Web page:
Seminar | 20-Sep-2021


BY | Lt Gen Shakti Gurung, PVSM, UYSM, AVSM, VSM (Retd)


On 14 September 2021 when the UN met for its annual session all attention was on who would occupy the seat for Myanmar’s Special Representative. Following the coup of 01 February, the military caretaker government also known as the State Administrative Council (SAC) has sought to replace the representative of the National League for Democracy (NLD), Kyaw Moe Tun, with their own Aung Thurein at the UN. The latter, a military officer- turned-civilian immediately after the coup, having served 26 years in the Tatmadaw, as the defence services in Myanmar is known.

Seeking international legitimacy the military junta has annulled the general elections of November 2020 citing election fraud by the NLD, set up a caretaker government and named its Commander-in-Chief Senior General Min Aung Hlaing as Prime Minister. What was left thereafter was to seek international recognition by replacing the NLD representative with its own at the UN.

Of the 193 member General Assembly, a request such as this must first go to the nine-member Credentials Committee which this year comprises of Cameroon, China, Iceland, Papua New Guinea, Russia, Trinidad and Tobago, Tanzania, United States and Uruguay. Each year before the regular session begins the Office of Legal Affairs at the UN recommends names of countries to form this committee. After a decision of accreditation by the committee is made it is once again put before the General Assembly which then votes in favour or against.

Following the military coup of 01 February, the pro-democracy group in Myanmar set up a shadow government comprising NLD representatives, politicians, law makers and members of ethnic communities which they have rightly called the National Unity Government (NUG). Leaders of the NLD, Aung San Suu Kyi and President Win Myint continue to be held under house arrest since the coup making the NUG rudderless at the moment.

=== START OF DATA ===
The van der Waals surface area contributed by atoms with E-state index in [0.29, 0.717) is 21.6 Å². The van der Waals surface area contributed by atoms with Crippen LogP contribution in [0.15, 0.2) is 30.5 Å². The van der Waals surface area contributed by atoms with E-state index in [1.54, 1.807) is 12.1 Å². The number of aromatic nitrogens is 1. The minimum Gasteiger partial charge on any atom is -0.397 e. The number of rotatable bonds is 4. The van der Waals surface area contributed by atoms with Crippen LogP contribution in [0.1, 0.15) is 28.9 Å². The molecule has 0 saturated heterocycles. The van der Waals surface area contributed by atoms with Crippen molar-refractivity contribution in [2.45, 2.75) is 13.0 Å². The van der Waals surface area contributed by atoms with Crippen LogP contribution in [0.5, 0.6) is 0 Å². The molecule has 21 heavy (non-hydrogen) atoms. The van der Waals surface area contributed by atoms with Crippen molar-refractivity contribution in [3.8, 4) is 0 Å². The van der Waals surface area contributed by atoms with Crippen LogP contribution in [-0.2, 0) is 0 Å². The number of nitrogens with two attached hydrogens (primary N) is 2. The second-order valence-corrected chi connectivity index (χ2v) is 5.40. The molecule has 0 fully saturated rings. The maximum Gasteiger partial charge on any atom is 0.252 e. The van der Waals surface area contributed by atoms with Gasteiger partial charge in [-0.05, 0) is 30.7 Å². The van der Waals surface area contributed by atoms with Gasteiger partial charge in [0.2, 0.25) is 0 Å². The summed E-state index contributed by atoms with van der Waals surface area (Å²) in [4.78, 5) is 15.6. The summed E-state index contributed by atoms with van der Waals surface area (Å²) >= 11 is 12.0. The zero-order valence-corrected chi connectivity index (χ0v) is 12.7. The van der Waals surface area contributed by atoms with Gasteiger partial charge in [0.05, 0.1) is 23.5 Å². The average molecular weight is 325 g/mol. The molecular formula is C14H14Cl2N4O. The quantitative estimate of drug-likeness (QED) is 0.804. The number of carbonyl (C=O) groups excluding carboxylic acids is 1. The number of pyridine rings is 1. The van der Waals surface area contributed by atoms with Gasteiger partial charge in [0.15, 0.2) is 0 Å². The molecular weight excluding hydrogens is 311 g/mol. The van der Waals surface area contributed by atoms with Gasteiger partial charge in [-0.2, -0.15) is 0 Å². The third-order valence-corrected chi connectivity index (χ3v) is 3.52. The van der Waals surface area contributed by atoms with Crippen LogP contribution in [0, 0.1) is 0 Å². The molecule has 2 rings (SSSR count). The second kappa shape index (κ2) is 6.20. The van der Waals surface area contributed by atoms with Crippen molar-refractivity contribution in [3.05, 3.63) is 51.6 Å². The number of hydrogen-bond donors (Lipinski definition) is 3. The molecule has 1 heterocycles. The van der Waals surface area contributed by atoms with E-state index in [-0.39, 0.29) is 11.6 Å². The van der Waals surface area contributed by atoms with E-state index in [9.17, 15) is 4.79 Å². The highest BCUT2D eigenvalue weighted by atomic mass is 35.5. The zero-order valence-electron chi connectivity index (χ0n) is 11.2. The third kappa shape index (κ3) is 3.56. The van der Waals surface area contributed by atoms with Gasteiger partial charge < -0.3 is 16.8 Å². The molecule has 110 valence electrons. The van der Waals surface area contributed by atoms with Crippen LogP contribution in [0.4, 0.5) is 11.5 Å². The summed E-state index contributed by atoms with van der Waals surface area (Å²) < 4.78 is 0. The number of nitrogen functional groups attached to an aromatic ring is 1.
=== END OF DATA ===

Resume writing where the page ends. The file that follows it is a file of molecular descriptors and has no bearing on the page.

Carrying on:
During the session on 14 September 2021 no decision was reached. The current Credentials Committee having been appointed recently, the decision to choose between the representatives of the SAC and NUG to occupy Myanmar’s seat in the UNGA has been deferred till November this year. Till then Kyaw Moe Tun the present incumbent and representative of the NLD will continue to occupy the seat.

The Credentials Committee will have to ensure that the name of the proposed candidate has been sent by the Head of State or Government (President or Prime Minister) or by the Foreign Minister. The decision will affect Myanmar’s representation in all UN forums including the International Court of Justice at The Hague. At the same time acceptance of credentials does not imply recognition of a government.

The dilemma being faced by the committee to decide on who should occupy the seat can be well understood. On one hand they have the SAC of the military junta which being a caretaker government has all its ministerial heads appointed and in place in the country including the Prime Minister, and on the other they have the NUG, a shadow government comprising of a mixed lot of representatives with its leaders under detention.

The UN has a fixed set of rules to decide on whenever a situation like this arises. These are the claimant’s effective control of the territory, its democratic standing, and its adherence to international law and human rights. While the military junta fails on all three counts, the NUG partially

fulfils these. Past precedence indicates the UN’s ability to overrule military governments that had overthrown the democratically elected government, Haiti (1992) and Sierra Leone (1997) being two such examples.